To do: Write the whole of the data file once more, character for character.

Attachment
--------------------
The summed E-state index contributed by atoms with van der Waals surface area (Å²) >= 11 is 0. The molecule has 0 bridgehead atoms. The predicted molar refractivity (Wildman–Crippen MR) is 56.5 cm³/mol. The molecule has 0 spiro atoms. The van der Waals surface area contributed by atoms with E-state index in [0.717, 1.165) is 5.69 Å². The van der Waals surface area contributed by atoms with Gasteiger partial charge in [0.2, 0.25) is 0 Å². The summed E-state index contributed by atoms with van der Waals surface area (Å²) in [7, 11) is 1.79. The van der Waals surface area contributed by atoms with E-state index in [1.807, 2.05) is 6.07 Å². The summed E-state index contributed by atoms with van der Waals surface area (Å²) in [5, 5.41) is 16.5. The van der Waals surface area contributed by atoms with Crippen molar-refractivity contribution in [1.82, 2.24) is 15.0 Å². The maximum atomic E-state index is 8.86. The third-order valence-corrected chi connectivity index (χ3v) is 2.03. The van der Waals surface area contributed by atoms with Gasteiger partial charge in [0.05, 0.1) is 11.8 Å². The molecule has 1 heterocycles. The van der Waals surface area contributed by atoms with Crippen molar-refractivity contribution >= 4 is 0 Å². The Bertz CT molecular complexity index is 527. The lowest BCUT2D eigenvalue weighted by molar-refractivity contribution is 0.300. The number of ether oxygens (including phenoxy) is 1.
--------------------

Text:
The summed E-state index contributed by atoms with van der Waals surface area (Å²) >= 11 is 0. The molecule has 0 bridgehead atoms. The predicted molar refractivity (Wildman–Crippen MR) is 56.5 cm³/mol. The molecule has 0 spiro atoms. The van der Waals surface area contributed by atoms with E-state index in [0.717, 1.165) is 5.69 Å². The van der Waals surface area contributed by atoms with Gasteiger partial charge in [0.2, 0.25) is 0 Å². The summed E-state index contributed by atoms with van der Waals surface area (Å²) in [7, 11) is 1.79. The van der Waals surface area contributed by atoms with E-state index in [1.807, 2.05) is 6.07 Å². The summed E-state index contributed by atoms with van der Waals surface area (Å²) in [5, 5.41) is 16.5. The van der Waals surface area contributed by atoms with Crippen molar-refractivity contribution in [1.82, 2.24) is 15.0 Å². The maximum atomic E-state index is 8.86. The third-order valence-corrected chi connectivity index (χ3v) is 2.03. The van der Waals surface area contributed by atoms with Gasteiger partial charge in [0.05, 0.1) is 11.8 Å². The molecule has 1 heterocycles. The van der Waals surface area contributed by atoms with Crippen molar-refractivity contribution >= 4 is 0 Å². The Bertz CT molecular complexity index is 527. The lowest BCUT2D eigenvalue weighted by molar-refractivity contribution is 0.300. The number of ether oxygens (including phenoxy) is 1.